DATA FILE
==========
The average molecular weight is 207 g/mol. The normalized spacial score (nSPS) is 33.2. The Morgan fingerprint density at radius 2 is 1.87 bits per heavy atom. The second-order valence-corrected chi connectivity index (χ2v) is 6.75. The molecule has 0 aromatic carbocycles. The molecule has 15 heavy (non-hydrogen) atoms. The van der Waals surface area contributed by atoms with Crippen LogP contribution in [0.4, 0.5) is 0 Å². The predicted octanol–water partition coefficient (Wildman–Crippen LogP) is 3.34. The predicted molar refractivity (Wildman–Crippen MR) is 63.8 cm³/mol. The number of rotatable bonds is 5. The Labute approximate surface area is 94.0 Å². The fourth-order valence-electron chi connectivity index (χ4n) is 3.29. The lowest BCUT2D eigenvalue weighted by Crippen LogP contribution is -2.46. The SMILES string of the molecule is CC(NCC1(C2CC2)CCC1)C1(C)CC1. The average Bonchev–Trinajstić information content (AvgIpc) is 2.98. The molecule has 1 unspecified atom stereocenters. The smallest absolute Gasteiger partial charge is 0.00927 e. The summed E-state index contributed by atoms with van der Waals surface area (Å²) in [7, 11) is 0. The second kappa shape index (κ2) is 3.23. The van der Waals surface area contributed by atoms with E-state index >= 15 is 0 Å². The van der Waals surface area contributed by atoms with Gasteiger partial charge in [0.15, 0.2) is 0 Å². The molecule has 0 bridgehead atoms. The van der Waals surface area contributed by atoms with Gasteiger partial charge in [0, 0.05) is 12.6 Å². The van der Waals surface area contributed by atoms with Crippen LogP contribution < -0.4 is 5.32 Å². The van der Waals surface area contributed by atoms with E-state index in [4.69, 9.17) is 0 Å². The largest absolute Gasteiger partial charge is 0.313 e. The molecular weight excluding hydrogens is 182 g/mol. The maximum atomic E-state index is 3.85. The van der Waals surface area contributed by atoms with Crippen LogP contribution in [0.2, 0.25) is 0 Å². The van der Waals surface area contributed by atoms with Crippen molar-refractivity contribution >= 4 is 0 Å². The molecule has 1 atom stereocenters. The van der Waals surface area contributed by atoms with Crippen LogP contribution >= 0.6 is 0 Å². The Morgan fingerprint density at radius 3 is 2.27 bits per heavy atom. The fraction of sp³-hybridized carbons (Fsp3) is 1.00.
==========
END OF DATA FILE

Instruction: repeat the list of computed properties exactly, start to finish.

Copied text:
The average molecular weight is 207 g/mol. The normalized spacial score (nSPS) is 33.2. The Morgan fingerprint density at radius 2 is 1.87 bits per heavy atom. The second-order valence-corrected chi connectivity index (χ2v) is 6.75. The molecule has 0 aromatic carbocycles. The molecule has 15 heavy (non-hydrogen) atoms. The van der Waals surface area contributed by atoms with Crippen LogP contribution in [0.4, 0.5) is 0 Å². The predicted octanol–water partition coefficient (Wildman–Crippen LogP) is 3.34. The predicted molar refractivity (Wildman–Crippen MR) is 63.8 cm³/mol. The number of rotatable bonds is 5. The Labute approximate surface area is 94.0 Å². The fourth-order valence-electron chi connectivity index (χ4n) is 3.29. The lowest BCUT2D eigenvalue weighted by Crippen LogP contribution is -2.46. The SMILES string of the molecule is CC(NCC1(C2CC2)CCC1)C1(C)CC1. The average Bonchev–Trinajstić information content (AvgIpc) is 2.98. The molecule has 1 unspecified atom stereocenters. The smallest absolute Gasteiger partial charge is 0.00927 e. The summed E-state index contributed by atoms with van der Waals surface area (Å²) in [7, 11) is 0. The second kappa shape index (κ2) is 3.23. The van der Waals surface area contributed by atoms with E-state index >= 15 is 0 Å². The van der Waals surface area contributed by atoms with Gasteiger partial charge in [0.15, 0.2) is 0 Å². The molecule has 0 bridgehead atoms. The van der Waals surface area contributed by atoms with Gasteiger partial charge in [0, 0.05) is 12.6 Å². The van der Waals surface area contributed by atoms with Crippen LogP contribution < -0.4 is 5.32 Å². The van der Waals surface area contributed by atoms with E-state index in [4.69, 9.17) is 0 Å². The largest absolute Gasteiger partial charge is 0.313 e. The molecular weight excluding hydrogens is 182 g/mol. The maximum atomic E-state index is 3.85. The van der Waals surface area contributed by atoms with Crippen LogP contribution in [0.2, 0.25) is 0 Å². The van der Waals surface area contributed by atoms with Crippen molar-refractivity contribution >= 4 is 0 Å². The molecule has 1 atom stereocenters. The van der Waals surface area contributed by atoms with Crippen LogP contribution >= 0.6 is 0 Å². The Morgan fingerprint density at radius 3 is 2.27 bits per heavy atom. The fraction of sp³-hybridized carbons (Fsp3) is 1.00.